How SolidWorks Simulation Helps Simulation at Design

Why you don’t need heavy lifting simulation early in design.

This un-optimized camera saw quick initial optimizations after little effort and training.

No one is going to tell you that SolidWorks Simulation is a simulation powerhouse; it isn’t trying to be. The key to the software’s success isn’t eye popping feats like multiphysics, high cell counts, adjunct solvers, or fancy meshing tools seen in COMSOL, STAR-CCM+, ANSYS, and Simulia. SolidWorks Simulation instead brings the power of simulation into a CAD environment and therefore the initial design stages. This offers simple, cheap, quick methods for designers and design engineers to make more informed early decisions producing an overall more optimized product. After all, sometimes it’s David that really beats Goliath.

Simulation Early in Design

“When analysis started hitting the mainstream in the 80’s, it was something done at the end of the process,” said SolidWorks Simulation expert Glenn Whyte, a Simulation Product Manager at Hawk Ridge Systems. “You build the plane at Boeing and just before your flight you run an analysis that was pass or fail. Pass you are good to go; fail you move right back to the start again.”

Simulation at the start of the design process, however, means that you are able to test every decision along the development cycle. Design engineers are no longer over engineering a piece to ensure it passes the analyst’s muster. Instead through quick guess and check, they are optimizing the material, manufacturing process, cost, and even environmental impact by performing simple simulations.

What the Program Can Do

Depiction of Simulation Program’s complexity and target users as described by Glenn Whyte.

“We look in the industry and see differences in expertise requirements from designers, to design engineers, to full time simulation engineers and pure analysts. We see SolidWorks as a design to engineering tool. One of the main advantages of it is that it is integrated into CAD during the design workflow. This will shorten the learning curve. We explain to our customers that have never done analysis before that they can analyze 4-5 different scenarios in an hour. Just by manipulating the CAD, processing the analysis, and keeping track of what those changes mean physically. Simulations are also completely integrated with the CAD model, if you make a design change then it is ready to analyze without intermediate steps like file exporting. It will also use the existing mesh settings to re-mesh the model,” said Whyte.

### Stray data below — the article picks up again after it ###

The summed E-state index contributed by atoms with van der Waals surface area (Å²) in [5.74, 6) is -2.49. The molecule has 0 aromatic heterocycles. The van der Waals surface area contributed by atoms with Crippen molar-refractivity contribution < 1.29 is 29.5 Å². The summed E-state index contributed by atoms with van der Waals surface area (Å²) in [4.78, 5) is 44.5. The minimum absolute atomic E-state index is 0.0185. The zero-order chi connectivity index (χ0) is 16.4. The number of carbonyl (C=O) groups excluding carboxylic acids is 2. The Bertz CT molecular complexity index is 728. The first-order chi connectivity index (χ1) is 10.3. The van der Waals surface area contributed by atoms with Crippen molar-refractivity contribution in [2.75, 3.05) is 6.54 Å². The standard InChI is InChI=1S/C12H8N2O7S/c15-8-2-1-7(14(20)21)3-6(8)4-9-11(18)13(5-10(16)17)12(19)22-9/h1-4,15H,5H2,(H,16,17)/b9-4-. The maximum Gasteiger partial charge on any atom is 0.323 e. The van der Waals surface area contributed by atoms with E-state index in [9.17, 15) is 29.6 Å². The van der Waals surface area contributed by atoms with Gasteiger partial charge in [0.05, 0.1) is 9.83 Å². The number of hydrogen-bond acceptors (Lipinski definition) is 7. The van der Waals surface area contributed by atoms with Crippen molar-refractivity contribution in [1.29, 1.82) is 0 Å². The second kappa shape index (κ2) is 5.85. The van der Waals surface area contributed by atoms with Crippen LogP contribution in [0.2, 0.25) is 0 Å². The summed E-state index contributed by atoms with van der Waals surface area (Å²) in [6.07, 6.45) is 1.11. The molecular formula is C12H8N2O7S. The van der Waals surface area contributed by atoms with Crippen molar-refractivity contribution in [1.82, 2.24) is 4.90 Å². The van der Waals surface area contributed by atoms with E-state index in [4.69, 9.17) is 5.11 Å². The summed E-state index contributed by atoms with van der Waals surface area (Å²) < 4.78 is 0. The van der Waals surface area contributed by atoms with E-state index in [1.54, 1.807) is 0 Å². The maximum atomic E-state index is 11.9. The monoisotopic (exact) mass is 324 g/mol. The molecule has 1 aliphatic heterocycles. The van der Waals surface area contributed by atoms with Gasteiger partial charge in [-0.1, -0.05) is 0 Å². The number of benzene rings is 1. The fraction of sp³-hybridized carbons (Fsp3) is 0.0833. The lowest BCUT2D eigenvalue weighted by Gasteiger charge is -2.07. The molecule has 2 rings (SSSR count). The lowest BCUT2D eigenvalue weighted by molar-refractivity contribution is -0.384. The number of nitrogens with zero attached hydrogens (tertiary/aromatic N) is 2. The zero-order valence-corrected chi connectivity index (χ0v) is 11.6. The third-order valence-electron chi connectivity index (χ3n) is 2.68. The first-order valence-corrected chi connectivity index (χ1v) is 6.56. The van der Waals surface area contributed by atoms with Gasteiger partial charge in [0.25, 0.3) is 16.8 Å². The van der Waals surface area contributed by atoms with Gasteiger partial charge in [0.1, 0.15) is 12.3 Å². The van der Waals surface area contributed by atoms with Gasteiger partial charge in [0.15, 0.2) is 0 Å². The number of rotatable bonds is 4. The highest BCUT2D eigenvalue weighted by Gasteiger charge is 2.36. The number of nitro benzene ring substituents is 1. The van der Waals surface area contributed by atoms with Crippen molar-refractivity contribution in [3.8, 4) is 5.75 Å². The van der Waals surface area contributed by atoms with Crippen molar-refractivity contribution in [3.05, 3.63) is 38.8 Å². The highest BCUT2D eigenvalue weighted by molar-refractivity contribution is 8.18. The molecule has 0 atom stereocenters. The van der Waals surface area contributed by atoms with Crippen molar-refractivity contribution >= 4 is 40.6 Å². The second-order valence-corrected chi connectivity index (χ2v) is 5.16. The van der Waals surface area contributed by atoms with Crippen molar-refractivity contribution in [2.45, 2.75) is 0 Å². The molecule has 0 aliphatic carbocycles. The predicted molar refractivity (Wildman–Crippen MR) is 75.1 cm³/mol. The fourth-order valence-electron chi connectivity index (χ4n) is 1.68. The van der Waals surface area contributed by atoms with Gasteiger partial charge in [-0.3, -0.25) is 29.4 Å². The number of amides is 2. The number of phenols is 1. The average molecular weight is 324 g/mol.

Chart automatically keeps track of the optimization after every simulation.

He wasn’t exaggerating. During a live demo two engineers in training, with little experience in SolidWorks Simulation, were able to run about a dozen simulations each in an optimization challenge. Having applied their knowledge of the CAD environment they were able to optimize the safety factor of a camera mount by limiting the mass of the mounting panel. Meanwhile, a chart kept track of results of each simulation run.

Whyte said that SolidWorks Simulation “goes into some fair depth like non-linear dynamic analysis and it has a very capable CFD tool. We can draw different stratification for CFD and see how things will stack up differently. But when you go into highly non-linear, multiphysics, and highly dynamic problems we get close to the limit of our solver’s abilities. This is when you pick up ABAQUS, LS-Dyna, or Marc”

He has a fair point. It doesn’t make sense to run a simple problem in more complicated simulation programs. Setting up the program, exporting the files and fixing the geometry can take hours before you even run the simulation. In SolidWorks it will take no more than 5 minutes. Additionally, subsequent simulation set up is as simple as altering the CAD model.

“There is a productivity boost,” said Whyte. “If you are doing an analysis that fits in the assumptions made by the linear static stress analysis, which is 80% of the analysis done out there today, tools like the analysis capabilities we have in SolidWorks Premium are the most productive way to get a result, and our Simulation Professional and Simulation Premium packages can then take you a little further.”